Let’s face it – bill paying is one of the most unpleasant chores of life. And managing money only gets harder as we age. Tax and banking laws change; the technology of personal finance gets more complicated, and health complications make paperwork a challenge. Hopefully your senior is lucky enough to have a caring individual like you to assist them with these matters. We’re here to lend a hand as well by sharing some tips to help loved ones organize their finances and make paying bills less stressful for seniors.
Watch for signs they need help
Today’s generation of elders is very independent, and normally this would be a good thing. However, it can backfire if your loved one needs help with the bills but is reluctant to ask for it. If you don’t pay attention – or check in periodically – their finances can quickly spin out of control. Health issues can also complicate this task. If your loved one has an extended stay in a hospital or rehabilitation center, or is just under the weather, money management can get put on the back burner . . . and stay there.
Automatic bill paying for seniors
If neither you nor your elderly loved one wants to deal with the hassle of paying bills, guess what? You can use technology to take over some aspects of banking including automatic bill payment. But some seniors may be hesitant to rely on technology because it seems overwhelming or confusing to them. You can help bridge the gap.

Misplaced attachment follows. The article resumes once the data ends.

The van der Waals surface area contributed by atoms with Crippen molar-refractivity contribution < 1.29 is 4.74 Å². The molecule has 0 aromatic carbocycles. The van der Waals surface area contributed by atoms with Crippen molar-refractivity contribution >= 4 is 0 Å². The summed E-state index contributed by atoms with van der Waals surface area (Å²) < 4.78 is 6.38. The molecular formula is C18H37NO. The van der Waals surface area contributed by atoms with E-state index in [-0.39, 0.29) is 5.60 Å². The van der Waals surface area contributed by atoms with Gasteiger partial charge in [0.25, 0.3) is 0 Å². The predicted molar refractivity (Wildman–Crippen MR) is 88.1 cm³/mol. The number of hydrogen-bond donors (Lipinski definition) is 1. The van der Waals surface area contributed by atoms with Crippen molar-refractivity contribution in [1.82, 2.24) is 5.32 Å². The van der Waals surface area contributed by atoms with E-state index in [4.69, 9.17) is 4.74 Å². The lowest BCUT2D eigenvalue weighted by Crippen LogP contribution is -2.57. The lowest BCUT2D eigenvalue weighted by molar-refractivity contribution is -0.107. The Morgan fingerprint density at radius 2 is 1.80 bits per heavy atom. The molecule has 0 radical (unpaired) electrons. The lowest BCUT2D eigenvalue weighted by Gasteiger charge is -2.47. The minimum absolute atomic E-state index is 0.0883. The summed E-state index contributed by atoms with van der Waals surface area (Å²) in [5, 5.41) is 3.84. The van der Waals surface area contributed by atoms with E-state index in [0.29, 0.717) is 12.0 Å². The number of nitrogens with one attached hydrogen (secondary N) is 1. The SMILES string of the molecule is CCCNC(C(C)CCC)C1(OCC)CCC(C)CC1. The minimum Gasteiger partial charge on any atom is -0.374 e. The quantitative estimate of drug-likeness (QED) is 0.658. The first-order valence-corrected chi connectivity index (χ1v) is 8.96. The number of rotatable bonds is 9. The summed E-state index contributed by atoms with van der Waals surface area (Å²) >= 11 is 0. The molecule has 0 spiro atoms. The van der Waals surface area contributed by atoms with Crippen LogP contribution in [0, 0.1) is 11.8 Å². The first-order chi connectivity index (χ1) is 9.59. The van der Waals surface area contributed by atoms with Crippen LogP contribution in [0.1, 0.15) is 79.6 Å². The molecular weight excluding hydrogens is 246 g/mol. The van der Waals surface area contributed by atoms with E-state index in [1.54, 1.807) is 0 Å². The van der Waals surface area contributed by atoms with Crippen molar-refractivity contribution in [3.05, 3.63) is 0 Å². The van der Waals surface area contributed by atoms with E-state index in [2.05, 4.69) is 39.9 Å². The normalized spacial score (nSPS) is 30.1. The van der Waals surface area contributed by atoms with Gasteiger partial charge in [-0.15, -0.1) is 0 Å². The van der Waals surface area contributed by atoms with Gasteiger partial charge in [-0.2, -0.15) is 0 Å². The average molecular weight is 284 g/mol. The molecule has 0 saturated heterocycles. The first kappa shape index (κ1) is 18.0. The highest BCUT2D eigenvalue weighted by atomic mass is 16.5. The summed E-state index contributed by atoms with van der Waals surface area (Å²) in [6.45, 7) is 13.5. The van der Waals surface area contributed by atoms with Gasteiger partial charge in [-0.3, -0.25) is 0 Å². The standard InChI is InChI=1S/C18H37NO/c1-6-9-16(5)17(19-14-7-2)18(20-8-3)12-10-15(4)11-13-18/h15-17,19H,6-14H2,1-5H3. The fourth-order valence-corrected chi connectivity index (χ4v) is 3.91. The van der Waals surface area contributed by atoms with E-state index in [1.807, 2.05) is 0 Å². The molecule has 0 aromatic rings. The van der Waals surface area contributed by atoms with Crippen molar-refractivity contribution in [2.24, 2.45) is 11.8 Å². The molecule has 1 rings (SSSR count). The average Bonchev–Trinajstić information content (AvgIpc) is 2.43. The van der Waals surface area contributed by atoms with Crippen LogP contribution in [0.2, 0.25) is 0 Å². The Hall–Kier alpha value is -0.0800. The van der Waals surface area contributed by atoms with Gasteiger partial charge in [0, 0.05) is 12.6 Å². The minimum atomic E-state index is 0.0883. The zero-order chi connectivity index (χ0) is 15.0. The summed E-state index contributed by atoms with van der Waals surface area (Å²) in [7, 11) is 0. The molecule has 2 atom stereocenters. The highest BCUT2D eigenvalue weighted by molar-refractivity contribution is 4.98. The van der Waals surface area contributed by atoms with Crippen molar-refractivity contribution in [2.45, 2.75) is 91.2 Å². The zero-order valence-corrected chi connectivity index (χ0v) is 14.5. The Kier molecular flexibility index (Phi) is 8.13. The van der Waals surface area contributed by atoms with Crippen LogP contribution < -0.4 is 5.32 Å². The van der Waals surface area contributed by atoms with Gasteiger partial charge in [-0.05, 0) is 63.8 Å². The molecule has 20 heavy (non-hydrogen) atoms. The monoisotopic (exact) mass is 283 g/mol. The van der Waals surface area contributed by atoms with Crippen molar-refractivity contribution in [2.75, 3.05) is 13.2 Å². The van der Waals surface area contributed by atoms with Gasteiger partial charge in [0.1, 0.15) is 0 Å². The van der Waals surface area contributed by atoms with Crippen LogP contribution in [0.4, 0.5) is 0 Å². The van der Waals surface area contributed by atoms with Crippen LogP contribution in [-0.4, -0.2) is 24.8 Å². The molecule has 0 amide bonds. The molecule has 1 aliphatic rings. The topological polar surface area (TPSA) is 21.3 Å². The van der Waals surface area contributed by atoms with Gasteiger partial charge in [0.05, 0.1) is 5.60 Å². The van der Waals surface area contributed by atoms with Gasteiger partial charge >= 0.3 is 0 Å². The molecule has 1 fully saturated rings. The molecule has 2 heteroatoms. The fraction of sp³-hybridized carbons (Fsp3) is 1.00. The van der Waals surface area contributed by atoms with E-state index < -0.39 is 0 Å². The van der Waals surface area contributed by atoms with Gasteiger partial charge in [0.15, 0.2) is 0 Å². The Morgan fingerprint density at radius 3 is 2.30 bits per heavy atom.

You can easily arrange direct deposit for your loved one’s Social Security, pension or investment checks – with their permission, of course. Likewise, you can make bill paying a breeze, by setting up auto-pay for bills directly from their bank account or credit card. You’ll still want to check in to make sure funds are available, and that bills are correct but, overall, it’s a much simpler system.
Head off trouble before it starts
The best defense is a good offense, and this also goes for financial matters. If you can head off potential money trouble before your elder runs into it, that’s one less source of stress for you both. For instance, if you notice your loved one is struggling to manage money due to a cognitive decline, being pro-active can head off issues before they worsen.
You may have to work out a plan with your loved one to have their mail come to a PO Box or directly to you so you can review bills and bank statements. This can also prevent identity theft or fraud or from your loved one writing checks to scam artists that prey on seniors. If the cognitive issues worsen, you may want to look into procuring legal conservatorship to protect your loved one and their finances.
Keep your loved one involved
The good news is that most seniors can continue to participate in the bill paying process. You may be tempted to take over the process since you can do it better and faster, but it’s a good idea to keep your loved one involved. They want to feel in control of their finances even when they cannot go it alone.
Helping with the bills is paying back
Perhaps the special senior in your life is a parent who paid all the bills while you were growing up. Or maybe it’s an elderly friend who always looked out for you. Helping them with money management is the perfect way to give back some of the love they showed you over the years. You don’t have to write every check for them but making money management more efficient and secure can preserve their lifestyle and peace of mind – and that’s the greatest gift of all!
If you are unsure of how to best help an aging loved one with money matters, including financial management, oversight, and crisis intervention, the trained and compassionate staff at the Institute on Aging is here to help. Contact us to find out more.